American Ethnological Society
Oral Presentation Session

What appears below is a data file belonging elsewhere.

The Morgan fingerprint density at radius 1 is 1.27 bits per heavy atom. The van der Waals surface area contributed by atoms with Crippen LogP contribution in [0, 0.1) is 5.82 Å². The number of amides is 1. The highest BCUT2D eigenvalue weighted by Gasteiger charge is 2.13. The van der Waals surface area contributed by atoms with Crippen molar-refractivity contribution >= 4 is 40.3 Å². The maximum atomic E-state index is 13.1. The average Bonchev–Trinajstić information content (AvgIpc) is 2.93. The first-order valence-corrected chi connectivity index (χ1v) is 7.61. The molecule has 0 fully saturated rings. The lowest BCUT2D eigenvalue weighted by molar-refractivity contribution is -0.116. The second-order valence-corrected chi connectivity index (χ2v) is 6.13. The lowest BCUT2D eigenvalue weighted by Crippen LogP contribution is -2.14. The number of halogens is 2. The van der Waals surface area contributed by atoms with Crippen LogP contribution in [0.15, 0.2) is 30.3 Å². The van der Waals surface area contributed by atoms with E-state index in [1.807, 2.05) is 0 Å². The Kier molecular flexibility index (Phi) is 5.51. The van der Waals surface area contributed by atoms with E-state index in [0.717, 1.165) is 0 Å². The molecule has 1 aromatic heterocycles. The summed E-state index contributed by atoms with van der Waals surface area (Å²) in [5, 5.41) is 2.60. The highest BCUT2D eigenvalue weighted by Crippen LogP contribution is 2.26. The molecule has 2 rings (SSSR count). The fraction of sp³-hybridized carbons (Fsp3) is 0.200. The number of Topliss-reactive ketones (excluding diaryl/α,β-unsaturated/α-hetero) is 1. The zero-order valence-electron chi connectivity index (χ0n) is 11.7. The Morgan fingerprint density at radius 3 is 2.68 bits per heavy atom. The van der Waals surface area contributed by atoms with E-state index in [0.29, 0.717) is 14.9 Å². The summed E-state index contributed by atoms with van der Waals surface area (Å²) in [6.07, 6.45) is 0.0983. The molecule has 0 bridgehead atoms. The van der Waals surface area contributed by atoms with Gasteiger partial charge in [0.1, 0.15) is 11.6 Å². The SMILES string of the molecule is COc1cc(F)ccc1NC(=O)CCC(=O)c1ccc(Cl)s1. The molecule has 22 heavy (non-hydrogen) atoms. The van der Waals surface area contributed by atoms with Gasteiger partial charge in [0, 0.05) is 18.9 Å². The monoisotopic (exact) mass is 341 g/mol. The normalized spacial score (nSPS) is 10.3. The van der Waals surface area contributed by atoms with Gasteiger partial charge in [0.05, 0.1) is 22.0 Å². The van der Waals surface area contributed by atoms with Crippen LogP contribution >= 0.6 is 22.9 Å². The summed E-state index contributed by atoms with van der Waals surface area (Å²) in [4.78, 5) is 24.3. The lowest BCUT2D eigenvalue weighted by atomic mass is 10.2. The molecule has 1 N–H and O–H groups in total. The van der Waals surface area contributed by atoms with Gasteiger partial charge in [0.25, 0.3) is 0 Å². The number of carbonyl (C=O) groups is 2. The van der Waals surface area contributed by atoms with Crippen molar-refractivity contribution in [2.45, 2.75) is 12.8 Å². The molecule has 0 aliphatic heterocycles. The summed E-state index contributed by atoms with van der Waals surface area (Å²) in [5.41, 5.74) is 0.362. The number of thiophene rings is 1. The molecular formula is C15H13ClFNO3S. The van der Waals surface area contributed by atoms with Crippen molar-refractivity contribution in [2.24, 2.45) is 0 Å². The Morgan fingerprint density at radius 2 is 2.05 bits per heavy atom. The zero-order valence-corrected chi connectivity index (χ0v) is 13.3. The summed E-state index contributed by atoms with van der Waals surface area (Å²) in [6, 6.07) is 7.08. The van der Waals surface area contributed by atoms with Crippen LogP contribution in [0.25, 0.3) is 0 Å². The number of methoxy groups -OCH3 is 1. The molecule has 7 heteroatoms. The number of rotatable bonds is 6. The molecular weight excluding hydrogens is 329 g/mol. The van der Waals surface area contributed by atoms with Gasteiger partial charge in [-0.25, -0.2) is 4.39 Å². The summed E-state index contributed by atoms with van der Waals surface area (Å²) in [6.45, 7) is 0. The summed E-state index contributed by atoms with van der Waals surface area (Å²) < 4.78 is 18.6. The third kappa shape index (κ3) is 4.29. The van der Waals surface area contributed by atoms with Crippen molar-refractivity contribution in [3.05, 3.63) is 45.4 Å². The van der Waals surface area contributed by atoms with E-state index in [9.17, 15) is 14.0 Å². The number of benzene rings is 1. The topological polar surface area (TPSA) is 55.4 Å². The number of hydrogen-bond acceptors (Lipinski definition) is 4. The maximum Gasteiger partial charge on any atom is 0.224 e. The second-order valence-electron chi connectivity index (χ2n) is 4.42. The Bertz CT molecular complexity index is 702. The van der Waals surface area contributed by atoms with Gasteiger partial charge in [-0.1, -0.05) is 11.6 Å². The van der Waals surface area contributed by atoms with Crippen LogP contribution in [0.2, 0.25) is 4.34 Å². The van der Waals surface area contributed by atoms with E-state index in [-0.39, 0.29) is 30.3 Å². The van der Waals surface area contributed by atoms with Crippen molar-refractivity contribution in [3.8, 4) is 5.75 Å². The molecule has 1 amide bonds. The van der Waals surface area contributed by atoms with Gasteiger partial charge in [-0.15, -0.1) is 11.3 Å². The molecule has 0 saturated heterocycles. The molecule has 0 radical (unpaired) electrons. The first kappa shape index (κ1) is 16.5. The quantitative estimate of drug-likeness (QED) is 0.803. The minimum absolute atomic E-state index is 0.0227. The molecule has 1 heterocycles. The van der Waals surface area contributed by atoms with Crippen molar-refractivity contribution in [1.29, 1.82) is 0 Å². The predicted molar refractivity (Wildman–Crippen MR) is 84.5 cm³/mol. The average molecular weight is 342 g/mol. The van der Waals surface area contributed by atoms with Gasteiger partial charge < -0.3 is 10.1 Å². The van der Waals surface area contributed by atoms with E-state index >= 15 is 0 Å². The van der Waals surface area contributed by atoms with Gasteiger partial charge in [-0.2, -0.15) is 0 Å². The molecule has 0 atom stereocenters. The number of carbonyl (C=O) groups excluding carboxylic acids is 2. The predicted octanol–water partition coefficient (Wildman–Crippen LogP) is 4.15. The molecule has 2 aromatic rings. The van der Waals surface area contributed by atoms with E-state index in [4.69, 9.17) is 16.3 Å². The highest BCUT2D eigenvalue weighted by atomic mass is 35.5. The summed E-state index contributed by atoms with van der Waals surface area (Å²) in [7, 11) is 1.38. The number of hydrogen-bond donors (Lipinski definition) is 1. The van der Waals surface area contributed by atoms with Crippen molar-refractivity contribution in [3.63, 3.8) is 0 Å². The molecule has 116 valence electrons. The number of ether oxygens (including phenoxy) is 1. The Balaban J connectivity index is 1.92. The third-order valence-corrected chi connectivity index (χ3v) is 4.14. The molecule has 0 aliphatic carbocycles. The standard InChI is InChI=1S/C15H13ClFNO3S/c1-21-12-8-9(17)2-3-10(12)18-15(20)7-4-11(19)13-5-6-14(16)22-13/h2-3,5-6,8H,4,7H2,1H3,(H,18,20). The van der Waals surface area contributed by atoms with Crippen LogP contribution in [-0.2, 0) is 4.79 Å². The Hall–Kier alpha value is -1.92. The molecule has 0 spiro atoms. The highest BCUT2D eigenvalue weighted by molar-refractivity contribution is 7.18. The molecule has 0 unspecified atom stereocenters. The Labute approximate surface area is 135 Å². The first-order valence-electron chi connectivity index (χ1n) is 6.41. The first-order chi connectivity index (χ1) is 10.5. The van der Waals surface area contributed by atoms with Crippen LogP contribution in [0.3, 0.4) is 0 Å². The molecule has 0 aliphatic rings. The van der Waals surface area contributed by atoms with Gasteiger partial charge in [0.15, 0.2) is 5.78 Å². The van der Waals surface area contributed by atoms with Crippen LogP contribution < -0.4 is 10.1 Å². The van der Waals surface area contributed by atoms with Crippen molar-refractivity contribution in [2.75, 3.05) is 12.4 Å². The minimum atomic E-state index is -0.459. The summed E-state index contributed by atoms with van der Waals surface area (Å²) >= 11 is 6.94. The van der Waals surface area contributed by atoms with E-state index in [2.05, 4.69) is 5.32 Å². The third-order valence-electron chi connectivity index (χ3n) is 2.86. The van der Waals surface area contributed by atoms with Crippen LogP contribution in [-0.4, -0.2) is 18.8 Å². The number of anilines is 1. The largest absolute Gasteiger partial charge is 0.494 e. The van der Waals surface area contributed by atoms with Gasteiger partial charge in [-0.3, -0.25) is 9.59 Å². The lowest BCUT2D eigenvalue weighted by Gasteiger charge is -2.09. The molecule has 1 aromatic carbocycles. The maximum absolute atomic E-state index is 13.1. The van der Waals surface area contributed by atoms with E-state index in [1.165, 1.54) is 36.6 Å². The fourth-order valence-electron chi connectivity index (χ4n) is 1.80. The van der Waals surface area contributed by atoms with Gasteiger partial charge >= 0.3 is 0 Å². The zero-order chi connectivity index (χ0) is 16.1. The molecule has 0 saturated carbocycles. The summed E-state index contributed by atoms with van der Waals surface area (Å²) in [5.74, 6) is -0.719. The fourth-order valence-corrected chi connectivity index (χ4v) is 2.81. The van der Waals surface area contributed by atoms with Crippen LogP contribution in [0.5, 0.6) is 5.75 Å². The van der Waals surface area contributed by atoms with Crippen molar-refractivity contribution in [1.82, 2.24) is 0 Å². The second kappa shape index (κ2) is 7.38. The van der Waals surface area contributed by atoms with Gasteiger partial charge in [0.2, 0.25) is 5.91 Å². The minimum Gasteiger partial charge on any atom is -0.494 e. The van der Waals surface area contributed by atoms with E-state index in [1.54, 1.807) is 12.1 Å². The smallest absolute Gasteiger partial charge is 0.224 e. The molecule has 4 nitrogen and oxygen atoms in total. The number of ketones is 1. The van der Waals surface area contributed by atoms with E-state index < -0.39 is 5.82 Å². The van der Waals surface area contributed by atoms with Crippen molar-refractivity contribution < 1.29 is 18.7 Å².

Abstract: Migrants’ decisions to return to their countries of origin are informed by the comparison and assessment of different life scenarios. Such comparison requires pondering and deliberating on life “here” and “there”, gauging various social, political and economic “climates”, and linking such assessment to one’s own circumstances and possibilities. The concrete experience of return also raises a range of moral demands and dilemmas, calling on migrants to (re)negotiate belongings, allegiances, and (re)attune their ways of dwelling in social environments that may diverge from expectations. This session aims to ascertain and explore the key areas of moral concern and deliberation that inform migrants’ return projects as well as their concrete experiences of return. Integral to this line of enquiry is uncovering the source and nature of such concerns and deliberations: When do moral concerns arise? Who is voicing them and in which context? Which moral narratives inform such judgments? How are evaluations articulated? With these questions, we also aim to uncover the reasons that explain the emergence of moral issues in the first place, the way these affect some domains of life over others, and in which manner. This leads us to explore how concerns are linked to specific political economic climates and changes in living conditions. It also draws attention to people’s socio-economic positioning, statuses, and relational entanglements to discern the importance of lines of differentiation linked to class, gender, generation, race and ethnicity among others. While providing a better understanding of the promises and challenges of return migration, these paths of inquiry shed new light on how moral concerns and deliberations emerge, are articulated, and circulate in (trans)national spheres and across a variety of contexts, providing valuable insights on how moralities gain salience and travel different scales and locations. The session gathers contributions exploring the moral aspects of return migration in a variety of contexts and situations, including moral assessments of economic life by Ecuadorian and Cuban migrants returning from a Europe in crisis, the dilemmas of West Africa immigrants in New York City contemplating and confronting the realities of return, feelings of “home” among Jewish migrants returning to Ukraine from Israel, the comparative morality of Spanish migrants’ disappointing return to Andalusia, and moral positionings and tensions in rural returns for the Lunar New Year in China. Seeking comparative insights from the analysis and discussion of these different cases, the session aims to contribute to a broader reflection on the moral dimension of migration, and to do so in dialogue with recent advances in the anthropology of ethics, morality and the good life.